Despite rational and clear guidelines, even the world of unprocessed eating has its minor controversies and debates. Case in point: Oil.
Author Archive | Andy Bellatti
Unprocessed does not always equal healthy. Case in point? Sugar and salt.
We know the United States has a problem with ultra-processed foods, and we can point to the well-documented health effects of overconsuming these foods. If the food industry wants to hijack and reframe the dialogue on processed foods, it is important for health advocates to have an alternate strategy that clearly communicates the importance of making room for whole, unprocessed foods.
When it comes to organic foods, we often tend to hear most about the benefits they may provide to our personal health. But it is important to understand other reasons why it is important to support organic agriculture – reasons that go beyond our plates.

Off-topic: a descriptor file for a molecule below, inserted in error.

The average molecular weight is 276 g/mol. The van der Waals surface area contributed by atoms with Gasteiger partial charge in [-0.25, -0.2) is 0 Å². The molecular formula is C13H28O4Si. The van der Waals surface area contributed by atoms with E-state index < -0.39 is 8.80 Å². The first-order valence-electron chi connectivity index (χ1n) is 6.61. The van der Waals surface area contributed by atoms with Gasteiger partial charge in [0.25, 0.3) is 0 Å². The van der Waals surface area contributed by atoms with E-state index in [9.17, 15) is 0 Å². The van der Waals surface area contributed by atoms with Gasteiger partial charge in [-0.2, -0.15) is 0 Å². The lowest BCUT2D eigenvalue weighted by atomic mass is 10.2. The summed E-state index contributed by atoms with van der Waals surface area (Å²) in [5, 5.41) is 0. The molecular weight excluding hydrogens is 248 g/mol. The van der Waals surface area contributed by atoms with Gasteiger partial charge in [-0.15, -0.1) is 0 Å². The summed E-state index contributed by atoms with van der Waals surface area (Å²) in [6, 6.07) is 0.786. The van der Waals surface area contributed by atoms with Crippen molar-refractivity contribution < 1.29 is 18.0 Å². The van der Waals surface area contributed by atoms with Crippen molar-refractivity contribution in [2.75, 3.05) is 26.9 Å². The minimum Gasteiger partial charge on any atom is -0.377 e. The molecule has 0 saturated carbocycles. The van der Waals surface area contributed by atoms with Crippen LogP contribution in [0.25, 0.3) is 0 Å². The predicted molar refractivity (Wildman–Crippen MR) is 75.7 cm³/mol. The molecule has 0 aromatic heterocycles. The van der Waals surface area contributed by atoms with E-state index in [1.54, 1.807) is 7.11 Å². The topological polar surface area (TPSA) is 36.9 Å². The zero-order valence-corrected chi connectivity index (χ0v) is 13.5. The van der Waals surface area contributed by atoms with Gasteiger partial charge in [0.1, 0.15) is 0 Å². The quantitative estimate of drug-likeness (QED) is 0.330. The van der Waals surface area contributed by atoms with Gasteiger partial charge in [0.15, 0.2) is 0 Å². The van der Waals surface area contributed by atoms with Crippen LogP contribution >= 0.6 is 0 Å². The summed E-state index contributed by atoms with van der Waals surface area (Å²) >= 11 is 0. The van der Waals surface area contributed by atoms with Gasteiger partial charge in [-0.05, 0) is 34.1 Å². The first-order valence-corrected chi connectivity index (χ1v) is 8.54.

It is no secret that the food industry is a master of deceptive marketing. Its liberty with the term “natural” (largely due to the Food and Drug Administration’s refusal to come up with a strict definition) has been covered extensively, as have countless examples of “healthwashing” that try to pass off highly processed and minimally nutritious offerings as wholesome. This time, I want to bring your attention to the many ways in which Big Food likes to concoct a false […]
There is no doubt eating unprocessed does wonders for our health. Ingredients, however, are not the only things we should focus on in our quest to eat better. An overhaul of our food choices also requires that we consider their environmental and human impact.
Stevia is a perennial shrub with sweet-tasting leaves that has been consumed by native populations in Paraguay for centuries. In that sense, true Stevia has a lot in common with honey or maple syrup – it is a minimally processed sweetener.